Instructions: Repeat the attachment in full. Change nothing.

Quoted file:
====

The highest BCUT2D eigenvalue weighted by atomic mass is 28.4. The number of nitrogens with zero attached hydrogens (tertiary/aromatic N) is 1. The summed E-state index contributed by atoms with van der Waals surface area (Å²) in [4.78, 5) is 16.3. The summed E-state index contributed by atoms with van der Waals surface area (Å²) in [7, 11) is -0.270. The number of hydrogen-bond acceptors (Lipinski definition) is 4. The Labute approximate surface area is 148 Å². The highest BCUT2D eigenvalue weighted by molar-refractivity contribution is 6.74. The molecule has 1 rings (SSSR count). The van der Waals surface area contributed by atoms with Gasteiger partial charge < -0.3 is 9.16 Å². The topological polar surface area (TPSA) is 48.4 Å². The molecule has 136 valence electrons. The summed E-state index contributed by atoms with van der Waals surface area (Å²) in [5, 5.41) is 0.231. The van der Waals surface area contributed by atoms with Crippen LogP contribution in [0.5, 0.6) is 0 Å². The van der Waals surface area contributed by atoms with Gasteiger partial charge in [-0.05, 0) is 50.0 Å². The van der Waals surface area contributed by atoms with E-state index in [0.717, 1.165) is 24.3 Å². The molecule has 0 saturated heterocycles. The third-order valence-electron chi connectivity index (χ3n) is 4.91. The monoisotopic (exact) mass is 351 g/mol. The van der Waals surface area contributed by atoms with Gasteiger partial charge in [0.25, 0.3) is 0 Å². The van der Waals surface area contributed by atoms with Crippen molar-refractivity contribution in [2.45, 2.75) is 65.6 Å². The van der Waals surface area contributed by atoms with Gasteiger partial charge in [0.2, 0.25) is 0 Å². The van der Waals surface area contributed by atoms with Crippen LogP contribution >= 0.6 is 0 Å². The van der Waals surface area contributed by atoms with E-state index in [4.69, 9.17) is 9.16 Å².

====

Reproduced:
The highest BCUT2D eigenvalue weighted by atomic mass is 28.4. The number of nitrogens with zero attached hydrogens (tertiary/aromatic N) is 1. The summed E-state index contributed by atoms with van der Waals surface area (Å²) in [4.78, 5) is 16.3. The summed E-state index contributed by atoms with van der Waals surface area (Å²) in [7, 11) is -0.270. The number of hydrogen-bond acceptors (Lipinski definition) is 4. The Labute approximate surface area is 148 Å². The highest BCUT2D eigenvalue weighted by molar-refractivity contribution is 6.74. The molecule has 1 rings (SSSR count). The van der Waals surface area contributed by atoms with Gasteiger partial charge < -0.3 is 9.16 Å². The topological polar surface area (TPSA) is 48.4 Å². The molecule has 136 valence electrons. The summed E-state index contributed by atoms with van der Waals surface area (Å²) in [5, 5.41) is 0.231. The van der Waals surface area contributed by atoms with Crippen LogP contribution in [0.5, 0.6) is 0 Å². The van der Waals surface area contributed by atoms with Gasteiger partial charge in [-0.05, 0) is 50.0 Å². The van der Waals surface area contributed by atoms with E-state index in [0.717, 1.165) is 24.3 Å². The molecule has 0 saturated heterocycles. The third-order valence-electron chi connectivity index (χ3n) is 4.91. The monoisotopic (exact) mass is 351 g/mol. The van der Waals surface area contributed by atoms with Gasteiger partial charge in [0.25, 0.3) is 0 Å². The van der Waals surface area contributed by atoms with Crippen molar-refractivity contribution in [2.45, 2.75) is 65.6 Å². The van der Waals surface area contributed by atoms with Gasteiger partial charge in [0.2, 0.25) is 0 Å². The van der Waals surface area contributed by atoms with Crippen LogP contribution >= 0.6 is 0 Å². The van der Waals surface area contributed by atoms with E-state index in [4.69, 9.17) is 9.16 Å².